Hematological Malignancy Treatment Landscape. Part 3: My other CAR is a …

A few folks kindly emailed to point out that I had not mentioned the Memorial Sloan Kettering Cancer Center (MSKCC) in my previous post. The sin of omission. Apologies, but I’ve been trying to digest the press release that the MSKCC put out on February 19th. The presser served two purposes I think, one valid (here’s some data) and one just pure PR grandstanding. Plus, the release didn’t link to the actual study. That was published in Science Translational Medicine the same day as I found out after some text searching, only to run into a paywall.

So, here is the referenced paper:

Davila ML et al. 2014 Efficacy and Toxicity Management of 1928z CAR T Cell Therapy in B Cell Acute Lymphoblastic Leukemia. Sci Transl Med. Feb 19;6(224):224ra25. doi: 10.1126/scitranslmed.3008226.

The data from MSKCC investigators (the PIs are Renier Brentjens, Isabelle Rivière, and Michel Sadelain) is very impressive. In a small phase 1 study of patients with relapsed of refractory Acute Lymphoblastic Leukemia (r/r ALL), patient T cells were transduced with the CAR construct 19-28z CAR and reinjected into the patient. As seen with CTL019 (previous post), this is an effective strategy for producing a lasting T cell response to the CD19-positive leukemia. In the 16 patient trial, 88% of patients responded and just under half went on the receive allogenic HSCT, the standard of care for ALL. So thats great. Just to add some details, a complete response (CR) was reported for 14/16 patients. Two of these patients were already minimal residual disease (MRD)-negative when enrolled. The MSKCC study defines MRD- patients as CRm. The CRm is given as 75% so I’m guessing here that the 2 patients already MRD- at enrollment were not re-counted. Of these 75%, one third were further defined as CRi (CR with incomplete cellular recovery) meaning that they were cytopenic for one or more cell types. Other than this reference to toxicity, the paper generally focuses on cytokine release syndrome (CRS), noting that CRS can be accurately tracked using the routine clinical laboratory marker CRP. More importantly the investigators use a cytokine panel and CRP to define a severe CRS (sCRS) group of patients and a non-severe (nCRS) group of patients. Please note here that if you take the time to burrow through the supplemental tables you will find that both sCRS and nCRS patients had grade 3 and 4 adverse events including hypotension, febrile neutropenia, hyponatremia and altered mental state (CNS toxicity). sCRS patients (7/16 = 44%) further presented with fatigue, atrial fibrillation, sinus tachycardia, electrolyte imbalance, hypoxia and respiratory failure. It’s an important distinction, as the sCRS patients remained hospitalized, including ICU care, for an average of 57 days, versus 15 days for the nCRS group. Both groups are incurring very high health care costs post-treatment.

19-28z CAR differs from CTL019 in several interesting ways. The extracellular domain is a CD19-specific scFv. This is genetically linked to transmembrane and cytoplasmic domains from the costimulatory protein CD28, linked in turn to the CD3 epsilon signaling motif. CTL019 is similar overall, but uses 4-1BB domains instead of CD28 domains. One important consequence of the use of CD28 versus 4-1BB as the costimulatory effector domain is the persistence of the expanded T cell population after injection into the patient. For the 19-28z CAR T cells described in the present paper, the average duration was 3 months. The authors suggest that this is shorter than the duration seen with CTL019 treatment, and that this may be beneficial. That remains to be seen, as we really need duration of disease remission data to understand the benefit/risk of maintaining the T cells that control the leukemia. A final note on this: the MSKCC investigators go to some lengths to sketch out a clinical development plan that can be applied to various centers (not just theirs). This is a very important and useful development, which we would hope make these cellular therapies more widely available.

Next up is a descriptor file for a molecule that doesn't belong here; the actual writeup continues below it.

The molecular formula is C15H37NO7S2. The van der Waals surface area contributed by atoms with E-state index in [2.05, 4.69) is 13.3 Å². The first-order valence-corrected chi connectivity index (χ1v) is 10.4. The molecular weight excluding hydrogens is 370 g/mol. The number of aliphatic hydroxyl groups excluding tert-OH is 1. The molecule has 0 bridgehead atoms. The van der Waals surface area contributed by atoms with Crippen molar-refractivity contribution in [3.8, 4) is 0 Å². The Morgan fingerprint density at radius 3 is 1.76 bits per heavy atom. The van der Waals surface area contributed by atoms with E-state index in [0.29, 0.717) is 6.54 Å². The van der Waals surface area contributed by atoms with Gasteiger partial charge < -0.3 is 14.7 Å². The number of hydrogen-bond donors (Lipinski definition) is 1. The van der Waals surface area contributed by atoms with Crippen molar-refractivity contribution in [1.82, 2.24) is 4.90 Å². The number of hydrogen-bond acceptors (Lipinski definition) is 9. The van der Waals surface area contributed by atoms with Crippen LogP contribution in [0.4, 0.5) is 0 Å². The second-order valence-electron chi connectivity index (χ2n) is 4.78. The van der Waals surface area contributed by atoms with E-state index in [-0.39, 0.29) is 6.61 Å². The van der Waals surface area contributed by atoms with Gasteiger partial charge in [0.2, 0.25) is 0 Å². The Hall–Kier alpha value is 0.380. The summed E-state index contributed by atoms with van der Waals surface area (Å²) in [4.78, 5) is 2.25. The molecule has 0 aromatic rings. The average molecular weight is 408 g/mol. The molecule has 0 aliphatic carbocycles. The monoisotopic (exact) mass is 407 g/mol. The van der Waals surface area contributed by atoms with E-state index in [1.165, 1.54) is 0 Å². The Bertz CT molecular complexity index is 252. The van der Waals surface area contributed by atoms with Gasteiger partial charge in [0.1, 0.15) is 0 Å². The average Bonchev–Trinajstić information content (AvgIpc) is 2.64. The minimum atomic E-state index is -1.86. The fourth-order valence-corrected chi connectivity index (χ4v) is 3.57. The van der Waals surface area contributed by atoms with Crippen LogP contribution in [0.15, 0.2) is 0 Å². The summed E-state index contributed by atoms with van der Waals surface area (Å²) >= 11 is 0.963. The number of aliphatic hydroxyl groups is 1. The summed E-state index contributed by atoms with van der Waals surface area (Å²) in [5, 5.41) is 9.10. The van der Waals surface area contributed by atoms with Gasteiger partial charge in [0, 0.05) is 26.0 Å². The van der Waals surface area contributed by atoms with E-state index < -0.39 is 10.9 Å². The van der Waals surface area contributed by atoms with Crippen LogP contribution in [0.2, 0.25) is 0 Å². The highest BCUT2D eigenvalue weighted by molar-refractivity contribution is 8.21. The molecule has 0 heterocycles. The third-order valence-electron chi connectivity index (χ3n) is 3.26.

On the basis of this early data presented here and the phase 2 data coming from the U Penn group (see the prior post), its safe to say that we are watching the development of a new standard of care for ALL patients.

Back to the presser for a moment. The rest of the press release was amusing in a ballsy kind of way. There was the breathless prose and the very pointed “we were the first” claims that science journal editors (but not PR directors) generally avoid. As we all know, none of this science developed in a vacuum and the claim of precedence will be sorted out by patent courts as necessary. For the record I really have nothing against their PR campaign, it just makes me squirm a little. I happily support the MSKCC every year by donating through their Cycle for Survival Program (thanks to the strong legs of longtime friends John and Susan Canavari). Also I really look forward to watching this technology develop, along with technology from the Fred Hutchinson Cancer Center and the Seattle Children’s Research Institute, under the umbrella of Juno Therapeutics, which was formed in Seattle in December specifically to advance this and related therapies.

It’s pretty clear that this technology is very important and very very exciting.

Now, why don’t these cell based therapies work as well in other indications, like Non-Hodgkin lymphomas?

stay tuned.